Adapted from a version put together by Beryl Aschenberg

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Adapted from a version put together by Beryl Aschenberg

Many holidays and holy days are days set aside to REMEMBER a certain person or event. Chanukah is like that. The story of Chanukah is a story of events that took place more than 2000 years ago. It is a story of a miracle -- and a fight for freedom. I will tell it to you now.
A long time ago, the Jewish people lived in the land of Israel, which at that time, was called Judea. Its capital and most holy city was Jerusalem. For many years, the Jews worked hard to build a beautiful temple there. On Shabbat – the Sabbath -- and on holy days, the people came to the Temple to pray.
The Jews of Judea were not a free people. They were ruled by the kings of nearby Syria. For a time, these rulers let the Jews pray and celebrate according to their own religion. But then a cruel king named Antiochus came to power. Antiochus was a follower of the Greek religion, and he wanted everyone in his land to believe the same as he did. He told the Jews:
You may not pray to your God.

You may not study your holy book, called the torah.

You may not observe your holidays, not even the Sabbath.

You may not even speak your own language, which was Hebrew.

And he put an altar to the Greek god Zeus inside the Jew’s beautiful temple.
Those who did not obey these new laws were punished. Thousands of Jews were killed, and many of the women and children were sold as slaves. The Jews were without hope. Many people were so afraid that they chose to follow the new laws rather than face the consequences. But others took to the hills outside the city, and learned to fight. One of the first to publicly refuse to obey the laws was an old man named Mattathias. Mattathias refused to follow the king’s law and invited anyone who believed as he did to follow him into the hills.

Mattathias and his sons trained a small army of Jewish soldiers. The king’s army was much larger and had strong weapons. But the small band of Jews knew the hills much better than the army did so they were able to hold their own.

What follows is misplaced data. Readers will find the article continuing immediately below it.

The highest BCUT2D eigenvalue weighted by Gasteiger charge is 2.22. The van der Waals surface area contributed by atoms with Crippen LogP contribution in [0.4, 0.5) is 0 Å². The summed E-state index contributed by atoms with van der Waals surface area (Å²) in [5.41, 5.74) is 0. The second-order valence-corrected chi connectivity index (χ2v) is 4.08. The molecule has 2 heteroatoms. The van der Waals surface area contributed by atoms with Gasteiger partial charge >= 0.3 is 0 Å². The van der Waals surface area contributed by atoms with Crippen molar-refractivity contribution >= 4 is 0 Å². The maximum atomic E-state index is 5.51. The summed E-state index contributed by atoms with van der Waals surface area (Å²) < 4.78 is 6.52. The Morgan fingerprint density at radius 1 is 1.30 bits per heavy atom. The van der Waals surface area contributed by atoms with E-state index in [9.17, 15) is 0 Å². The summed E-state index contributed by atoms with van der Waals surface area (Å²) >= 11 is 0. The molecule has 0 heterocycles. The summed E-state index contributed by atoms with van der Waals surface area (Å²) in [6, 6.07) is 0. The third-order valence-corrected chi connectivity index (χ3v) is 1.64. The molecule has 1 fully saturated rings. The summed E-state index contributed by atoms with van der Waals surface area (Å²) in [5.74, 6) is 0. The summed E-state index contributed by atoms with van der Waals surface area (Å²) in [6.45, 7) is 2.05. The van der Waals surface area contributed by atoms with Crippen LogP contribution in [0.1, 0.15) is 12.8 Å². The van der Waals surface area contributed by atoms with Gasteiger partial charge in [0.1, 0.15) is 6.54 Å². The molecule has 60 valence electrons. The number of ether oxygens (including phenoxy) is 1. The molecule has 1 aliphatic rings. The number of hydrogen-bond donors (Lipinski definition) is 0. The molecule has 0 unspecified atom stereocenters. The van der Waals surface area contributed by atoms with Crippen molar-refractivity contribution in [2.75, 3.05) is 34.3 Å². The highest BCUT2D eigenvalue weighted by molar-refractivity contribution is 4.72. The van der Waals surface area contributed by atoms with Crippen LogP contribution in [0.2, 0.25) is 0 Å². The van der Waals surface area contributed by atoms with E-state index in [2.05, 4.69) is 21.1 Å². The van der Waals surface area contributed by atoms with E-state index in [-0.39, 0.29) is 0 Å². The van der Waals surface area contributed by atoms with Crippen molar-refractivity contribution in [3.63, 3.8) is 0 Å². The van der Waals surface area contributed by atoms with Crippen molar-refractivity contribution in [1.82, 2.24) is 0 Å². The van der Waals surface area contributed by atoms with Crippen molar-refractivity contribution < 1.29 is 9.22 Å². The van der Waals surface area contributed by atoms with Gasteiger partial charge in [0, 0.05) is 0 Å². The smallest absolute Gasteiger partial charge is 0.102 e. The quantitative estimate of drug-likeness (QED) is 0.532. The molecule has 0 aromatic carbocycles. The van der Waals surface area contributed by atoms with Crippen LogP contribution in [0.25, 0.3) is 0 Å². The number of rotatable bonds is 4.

When Mattathias died, his son Judah became the leader. Judah was known as “Macabee,” which meant “Hammer,” and his followers became known as the Macabees. This small group of farmers and shepherds became experts at the art of surprise in war.
For instance, one time, Judah knew that Antiochus’s soldiers were about to attack, so he lit a ring of campfires to make it look like his men were in that spot. But then he led his men away. While half of the enemy’s army was attacking the empty campsite, Judah and the Macabees surprised the other half and won that battle. It is said there were more than 6 enemy soldiers for each Macabee, but still, the mighty army of Antiochus was beaten. And Judah led the Macabees to Jerusalem.
Now, this should have been a wonderful time for the Maccabees. They were returning to the place they loved most in the world after long difficult years. But when they arrived at the Temple, they could only despair. The handsome gate had been burned, weeds had overgrown the courtyard, rooms and altars were broken down, and the Zeus idol was still prominent. Everything that had been lovely was destroyed.
The Jewish fighters then became builders!
They scrubbed and polished the stone walls, cleaned the courtyards, removed the rubble and the Idol, and built a new altar. When all this was done, they turned to light the Menorah, which in those days burned a pure oil to keep its lights aglow. As long as Jewish people can remember, it has been important to keep a flame burning in the Temple. This is called the “Eternal Flame.” But there was no oil!

According to legend, they searched and searched, and finally found enough oil to light the menorah for one night. Now this is where the Miracle comes in. The Maccabees sent a rider for more of the sacred oil in a distant city, but they were determined to rededicate the Temple right away so they lit the little bit of pure oil that they had found. And that itsy, little bit of oil lasted not one night, but eight days and eight nights, until more oil could be secured. That is why Chanukah is often referred to as the Festival of Lights.
Today, more than 2000 years later, people all around the world still gather to celebrate Chanukah. It is a time to recall the ancient miracles, to celebrate the victory of the Macabees, and most importantly, the right of all people to practice their own religion and worship in freedom.

800 words
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